Just something I needed to write down. It's only short, but it's only to distract me from another story for a bit.
Disclaimer: Still not owning.
You'll see the sun again.
She found him sitting next to his bed on the floor. Back against the bedside cabinet. The lamp on top of it had fallen over and was lying in pieces on the carpet. His jacket and tie were both on the bed and the sleeves of his dress shirt were pushed up well past his elbows.
His head was hanging and his arms were leaning on his knees.
It was the first time she'd ever found him like this and he looked so desperate that even her last little bit of good feeling after closing the case disappeared the minute she'd stepped into his bedroom.
"Booth." Her voice was barely above a whisper and filled with worry. The man on the floor barely looked up, his hair a mess, his usually warm brown eyes panicked.
"What's wrong?" She was almost afraid to ask. He'd seemed off today, but when she asked about it he dismissed her question, quickly steering onto another subject after assuring her he was fine. But she'd known this man for years and she knew that he was not fine. Not fine at all. Quietly and careful not to step on any of the things that were lying scattered across the floor, she made her way over to him. He moved slightly, away from her. His eyes focused on the carpet again.
The forensic anthropologist took off her coat and put it on the bed before sliding to the floor and sitting next to him. A heavy sigh escaped his lips and softly put her hand on his arm. He didn't move this time, knowing that she wouldn't give up.
"Nightmares." He said, his voice hoarse and barely audible.
"About your past?" She wasn't pushing, in stead her voice remained soft and gentle, not wanting him to push her away. She was surprised he was even okay with her being her. Even if Booth was always reminding her to open up about her past, he never took his own advice. She knew he'd killed people. She even knew how many, but she didn't know details. Apart from that one time when he had to shoot a boy's father back in the middle east.
"People I've killed. Bones, I'm never gonna go to Heaven this way. You're right. It's not some kind of cosmic balance sheet. I can't undo what I've done." His hands raked through his hair and he heaved another sigh. This Booth was starting to frighten her a bit. The man she knew was happy, content with the little things of the daily live. He was rarely in a bad mood.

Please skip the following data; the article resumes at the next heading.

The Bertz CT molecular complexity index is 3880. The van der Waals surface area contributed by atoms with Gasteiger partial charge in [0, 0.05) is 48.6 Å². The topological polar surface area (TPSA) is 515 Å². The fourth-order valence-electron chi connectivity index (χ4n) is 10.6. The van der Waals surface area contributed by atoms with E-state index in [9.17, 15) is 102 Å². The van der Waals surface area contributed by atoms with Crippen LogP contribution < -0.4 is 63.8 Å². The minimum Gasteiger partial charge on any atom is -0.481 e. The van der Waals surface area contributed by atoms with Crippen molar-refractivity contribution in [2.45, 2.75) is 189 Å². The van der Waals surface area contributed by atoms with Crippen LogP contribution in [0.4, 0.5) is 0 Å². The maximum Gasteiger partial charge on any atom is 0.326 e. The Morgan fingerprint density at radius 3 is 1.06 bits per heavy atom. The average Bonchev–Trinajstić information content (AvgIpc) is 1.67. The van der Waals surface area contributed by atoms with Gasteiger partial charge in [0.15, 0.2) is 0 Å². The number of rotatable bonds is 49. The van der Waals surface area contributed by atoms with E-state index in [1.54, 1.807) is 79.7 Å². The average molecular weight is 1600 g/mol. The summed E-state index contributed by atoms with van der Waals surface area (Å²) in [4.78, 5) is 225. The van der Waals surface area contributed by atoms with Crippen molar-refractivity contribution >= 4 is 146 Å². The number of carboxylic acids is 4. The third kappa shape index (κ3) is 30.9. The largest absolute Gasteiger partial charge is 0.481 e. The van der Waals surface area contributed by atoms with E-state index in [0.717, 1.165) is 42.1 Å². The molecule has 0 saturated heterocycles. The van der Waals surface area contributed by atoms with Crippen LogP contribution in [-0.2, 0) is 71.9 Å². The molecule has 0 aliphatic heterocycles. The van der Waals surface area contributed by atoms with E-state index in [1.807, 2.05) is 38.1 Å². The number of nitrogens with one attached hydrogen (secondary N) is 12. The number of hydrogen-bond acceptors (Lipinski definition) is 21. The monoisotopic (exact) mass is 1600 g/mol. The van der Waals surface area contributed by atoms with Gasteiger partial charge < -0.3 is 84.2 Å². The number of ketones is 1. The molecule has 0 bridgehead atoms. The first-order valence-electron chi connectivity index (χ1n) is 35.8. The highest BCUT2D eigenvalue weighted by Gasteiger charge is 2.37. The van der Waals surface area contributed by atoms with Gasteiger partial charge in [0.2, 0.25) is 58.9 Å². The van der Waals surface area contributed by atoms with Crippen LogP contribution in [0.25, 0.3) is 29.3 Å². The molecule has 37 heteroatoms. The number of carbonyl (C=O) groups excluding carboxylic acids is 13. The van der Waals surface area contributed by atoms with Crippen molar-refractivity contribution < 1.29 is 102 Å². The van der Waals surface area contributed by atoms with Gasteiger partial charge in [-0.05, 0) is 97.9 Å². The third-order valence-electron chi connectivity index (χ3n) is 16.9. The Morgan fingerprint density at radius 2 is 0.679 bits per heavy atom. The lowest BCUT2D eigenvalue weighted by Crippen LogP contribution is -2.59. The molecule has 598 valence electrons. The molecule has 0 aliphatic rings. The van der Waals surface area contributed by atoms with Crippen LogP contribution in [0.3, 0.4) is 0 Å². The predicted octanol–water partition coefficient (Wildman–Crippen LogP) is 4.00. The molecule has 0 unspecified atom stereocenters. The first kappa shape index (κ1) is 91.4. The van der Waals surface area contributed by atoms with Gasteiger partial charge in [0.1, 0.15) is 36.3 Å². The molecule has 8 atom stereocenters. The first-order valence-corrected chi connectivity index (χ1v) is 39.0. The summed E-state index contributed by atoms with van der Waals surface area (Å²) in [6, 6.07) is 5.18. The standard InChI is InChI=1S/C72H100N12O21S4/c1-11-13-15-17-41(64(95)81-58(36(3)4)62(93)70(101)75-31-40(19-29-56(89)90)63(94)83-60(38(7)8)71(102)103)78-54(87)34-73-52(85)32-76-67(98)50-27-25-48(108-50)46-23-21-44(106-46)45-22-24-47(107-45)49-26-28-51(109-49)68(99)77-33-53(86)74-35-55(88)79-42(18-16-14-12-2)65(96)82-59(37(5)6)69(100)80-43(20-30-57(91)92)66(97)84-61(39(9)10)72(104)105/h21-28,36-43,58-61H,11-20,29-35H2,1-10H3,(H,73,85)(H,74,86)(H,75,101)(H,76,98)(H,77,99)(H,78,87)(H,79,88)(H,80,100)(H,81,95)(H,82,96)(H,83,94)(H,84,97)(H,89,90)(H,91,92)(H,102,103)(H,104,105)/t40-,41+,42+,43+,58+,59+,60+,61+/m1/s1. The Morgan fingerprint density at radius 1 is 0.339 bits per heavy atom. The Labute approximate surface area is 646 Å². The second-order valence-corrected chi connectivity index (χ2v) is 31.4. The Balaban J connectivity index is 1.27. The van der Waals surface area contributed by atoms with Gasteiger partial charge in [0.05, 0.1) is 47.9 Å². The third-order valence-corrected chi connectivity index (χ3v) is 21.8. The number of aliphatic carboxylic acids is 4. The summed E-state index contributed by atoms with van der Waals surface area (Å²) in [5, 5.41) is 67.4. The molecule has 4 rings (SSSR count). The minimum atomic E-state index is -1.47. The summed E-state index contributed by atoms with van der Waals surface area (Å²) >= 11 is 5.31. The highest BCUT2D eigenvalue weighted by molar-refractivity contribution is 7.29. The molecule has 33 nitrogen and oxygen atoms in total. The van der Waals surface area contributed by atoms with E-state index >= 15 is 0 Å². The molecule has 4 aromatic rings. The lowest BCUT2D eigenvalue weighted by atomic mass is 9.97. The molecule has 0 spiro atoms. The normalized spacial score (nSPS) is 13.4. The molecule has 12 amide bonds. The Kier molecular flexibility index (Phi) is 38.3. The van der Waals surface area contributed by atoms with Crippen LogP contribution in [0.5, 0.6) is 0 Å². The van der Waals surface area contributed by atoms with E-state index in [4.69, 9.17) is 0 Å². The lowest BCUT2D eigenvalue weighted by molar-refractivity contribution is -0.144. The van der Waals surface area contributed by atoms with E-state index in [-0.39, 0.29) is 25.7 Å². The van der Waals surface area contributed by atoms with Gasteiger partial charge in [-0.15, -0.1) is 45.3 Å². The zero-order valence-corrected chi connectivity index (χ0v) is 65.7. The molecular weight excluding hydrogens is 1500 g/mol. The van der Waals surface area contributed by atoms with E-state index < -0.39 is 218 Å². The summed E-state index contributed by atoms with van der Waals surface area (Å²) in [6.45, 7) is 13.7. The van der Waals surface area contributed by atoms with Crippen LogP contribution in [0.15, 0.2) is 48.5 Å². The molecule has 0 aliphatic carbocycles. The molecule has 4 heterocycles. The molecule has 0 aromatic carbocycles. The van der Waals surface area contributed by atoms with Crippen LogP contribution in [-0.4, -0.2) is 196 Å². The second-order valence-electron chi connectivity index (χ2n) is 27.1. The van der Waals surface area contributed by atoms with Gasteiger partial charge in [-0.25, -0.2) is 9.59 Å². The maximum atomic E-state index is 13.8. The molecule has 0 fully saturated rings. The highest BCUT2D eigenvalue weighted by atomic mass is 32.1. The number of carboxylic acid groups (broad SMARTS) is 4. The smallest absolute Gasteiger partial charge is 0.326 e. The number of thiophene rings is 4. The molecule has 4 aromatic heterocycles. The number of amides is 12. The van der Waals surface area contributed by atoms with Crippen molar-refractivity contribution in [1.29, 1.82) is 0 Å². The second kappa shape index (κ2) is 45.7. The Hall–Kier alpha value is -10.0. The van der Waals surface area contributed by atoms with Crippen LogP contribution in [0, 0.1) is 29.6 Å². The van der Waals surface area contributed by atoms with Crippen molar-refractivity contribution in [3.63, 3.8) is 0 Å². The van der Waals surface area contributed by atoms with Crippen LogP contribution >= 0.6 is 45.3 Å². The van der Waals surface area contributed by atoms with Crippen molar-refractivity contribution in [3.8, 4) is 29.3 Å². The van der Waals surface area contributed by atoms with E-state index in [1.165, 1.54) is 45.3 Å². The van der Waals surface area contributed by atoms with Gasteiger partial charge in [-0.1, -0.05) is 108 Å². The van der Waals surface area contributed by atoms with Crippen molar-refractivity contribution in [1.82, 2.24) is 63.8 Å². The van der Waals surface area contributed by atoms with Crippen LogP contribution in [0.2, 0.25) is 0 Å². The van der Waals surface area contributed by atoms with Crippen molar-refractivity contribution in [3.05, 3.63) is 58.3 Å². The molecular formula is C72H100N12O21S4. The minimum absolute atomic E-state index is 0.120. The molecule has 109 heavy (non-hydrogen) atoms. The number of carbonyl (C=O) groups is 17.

"That's not true, Booth. The good I've seen you do far outweighs the bad that you've told me about." She caught a glimse of his socks. Plain black. His tie had been plain black as well. He wasn't having a good day at all.
"You don't know -" She cut him off, her voice raising a bit, hoping to get through to him.
"Know everything? It doesn't matter, Booth. I don't need to know everything to know you're a good man. And if someone deserves to go to heaven, then it's you. I can't think of a better person." Her hand had taken hold of his, she could feel it trembling under her fingers.
He looked up now, his eyes finding hers.
"Do you really think so?" The warm feeling that spread through her body nearly overwhelmed her when she saw the hope in his eyes. Her opinion of him was important to him, that he made clear.
"Of course. I never lie, Booth. Come on, how about a beer? Do you want me to order Chinese or Thai?"
"Pizza." Was his short reply, but it made her smile nonetheless. He was turning back into his stubborn old self.
"Good. Come on then." She got to her feet and offered him her hand. For a second he stared at it, then accepted it and allowed her to pull him to his feet.
"Pepperoni please." He told her as he followed her out of the bedroom.
He was sound asleep on the couch before the game had ended. She turned the TV off and took their empty plates to the kitchen, where she cleaned up before going back to the livingroom. In the meantime he'd shifted onto his side and was holding tightly onto the remote control. Carefully she pried the object from his finger and placed it on his coffeetable.
"Mmm-ph. Bones." His mumblings were barely distinguishable .
"Yes?" She picked up the plaid and covered his sleeping form with it carefully for she didn't have the heart to wake him up. Not when he'd just gotten comfortable.
"Don't leave. I don't want nightmares." He pulled the plaid closer around his body and settled deeper into the soft cushions of his sofa.
A small smile tugged at the corners of her lips.
"I'm not going anywhere, Booth. Good night." She wriggled herself between the end of the couch and his feet, which he – being the gentleman he was, even when almost asleep – moved out of the way for her.
By midnight she was asleep next to him, his arm slung around her waist, holding her close.
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